To go geocaching is a golden opportunity to bring the camera. Beautiful nature combined with usually very cool places. Here are some tips on how you can take better photos that will make the fun caches you visit justice.
Get to Know the Camera – Experiment, test the various functions and buttons, read the manual. The automatic functions do a good job, but if you know what you’re doing the results will be even better. It makes it easier to transform your ideas from mind to reality. If technology is not your cup of tea, don’t let it discourage you – trial and error is more fun.
Angles & Perspectives – Keep the angle in mind. A shot of a house straight on can appear boring, but frog or bird perspective, or simply a few steps to the side, can make a great difference.
Clean Background – What’s behind your subject can make or break a good photo. A clean and simple background usually works the best, otherwise it can easily become messy and distractive. Alternatively, aim for a blurry background, which you can read more about further down.
Step Up Close – Don’t be afraid to take close-ups, both of people and of other objects. A flower is so much more beautiful when singled out than when in a cluster.
Rule of Third – Don’t place the object in focus in the middle of the photo. To make it look more in harmony, put it a bit to the side. Mentally divide the photo with two lines horizontally and two vertically, creating a grid of nine squares. Place the object in one of the places where the lines cross, and let any natural lines in the object or background follow the mental lines. Many cameras have these lines optically placed on the screen, making following this rule just too easy.
Cropping – Of course, you can crop your image on the computer later. But keep the composition in mind already before you click the button. Where should objects be in relation to each other?
Colors – Let a colorful detail stand out, or make sure that the colors in the shot match up and go well together. Watch out so that the foreground and background don’t blend together. Warm colors (yellow, orange red, etc.) give a cozy, happy and active feeling. Cold ones (blue, green, etc.) feel heavier and more depressing, but can also be calming and soothing. There’s a reason for why hospital walls and clothes are usually white and blue.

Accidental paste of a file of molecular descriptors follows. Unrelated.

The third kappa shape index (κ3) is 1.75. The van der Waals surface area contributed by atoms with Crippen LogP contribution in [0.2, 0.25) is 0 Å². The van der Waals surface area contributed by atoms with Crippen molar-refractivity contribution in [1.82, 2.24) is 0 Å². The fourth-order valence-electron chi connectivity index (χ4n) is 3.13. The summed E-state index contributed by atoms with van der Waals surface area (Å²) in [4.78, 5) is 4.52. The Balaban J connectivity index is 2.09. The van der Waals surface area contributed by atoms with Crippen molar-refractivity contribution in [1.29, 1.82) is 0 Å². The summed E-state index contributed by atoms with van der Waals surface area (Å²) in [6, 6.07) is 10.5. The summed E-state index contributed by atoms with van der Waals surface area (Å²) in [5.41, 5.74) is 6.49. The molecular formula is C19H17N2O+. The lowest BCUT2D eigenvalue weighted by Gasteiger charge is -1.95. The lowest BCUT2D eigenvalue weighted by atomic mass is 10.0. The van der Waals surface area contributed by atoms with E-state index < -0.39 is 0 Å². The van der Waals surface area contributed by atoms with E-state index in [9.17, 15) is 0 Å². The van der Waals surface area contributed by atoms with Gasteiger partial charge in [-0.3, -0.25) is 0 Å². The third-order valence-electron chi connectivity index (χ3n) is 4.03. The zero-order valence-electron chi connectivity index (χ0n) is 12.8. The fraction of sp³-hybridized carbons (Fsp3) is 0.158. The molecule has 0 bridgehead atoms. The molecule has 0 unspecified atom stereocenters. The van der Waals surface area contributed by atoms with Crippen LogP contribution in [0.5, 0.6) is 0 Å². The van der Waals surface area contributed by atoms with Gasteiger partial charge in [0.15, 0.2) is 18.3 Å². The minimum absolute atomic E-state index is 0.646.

Light – Light and how it’s set is perhaps one of the most important aspects of what makes a great photo. Sharp sunlight can make the shot too shadowy and over exposed. If it’s cloudy there’s a risk of the shots being grey and boring. When photographing indoors, try to use natural light from windows rather than electric light to avoid the shots becoming orange.
Flash – Flash straight on is a big no-no since it will often make the subject ghost-like and grey, or in worst case over exposed and white. Using a flash straight on when photographing in the outdoors can lighten up the object when the sun is shining from behind it, though. If you have an external flash, make it bounce in the roof or on a wall to soften the blow, so to speak. But when possible, try to keep the flash off for more lively results.
A Detail in the Foreground – Put focus on a small detail and let the background blur out. This creates a simple but nice effect.
Blur – In a similar way, you can make the foreground blurry and have a detailed object in the background. Or you can pan the camera at the same speed as a moving object, which will make the background get a cool, blurry effect. This required that you have a long shutter speed, though.
Contrasts – Create contrasts both colorwise and symbolically. Good versus evil, warm against cold, a dirty plastic container in green, beautiful grass.
Facial Expressions – When photographing people, keep body language and facial expressions in mind. They are what make humans appear human and not just an object. Photos often seem too organized when the one being photographed is told what to do, but directing is essential. Try to get the situation to look natural.
Go Stealthy – One way of avoiding unnatural shot is to simply take them when the subject doesn’t know. That’s when the real emotions appear, creating life.
People Up Front, Buildings in the Background – Tourist photos tend to showcase a very large building with a very tiny person standing next to it. Instead, put the person on an arm’s length in front of the camera and the building in the background.
Two Last Ones
Think in Images – When on your geocaching hike, try to imagine your shots and look for interesting things to include in them. Think about how to take the shot, what to place in the background, what angles to use and so on.
Click Away – The final advice will be the most important: click away! Some situations are impossible to predict and you don’t always have to get the camera out and ready to prepare the shot. On top of that, you’ll become a better photographer as you learn to think like one and get familiar with your equipment.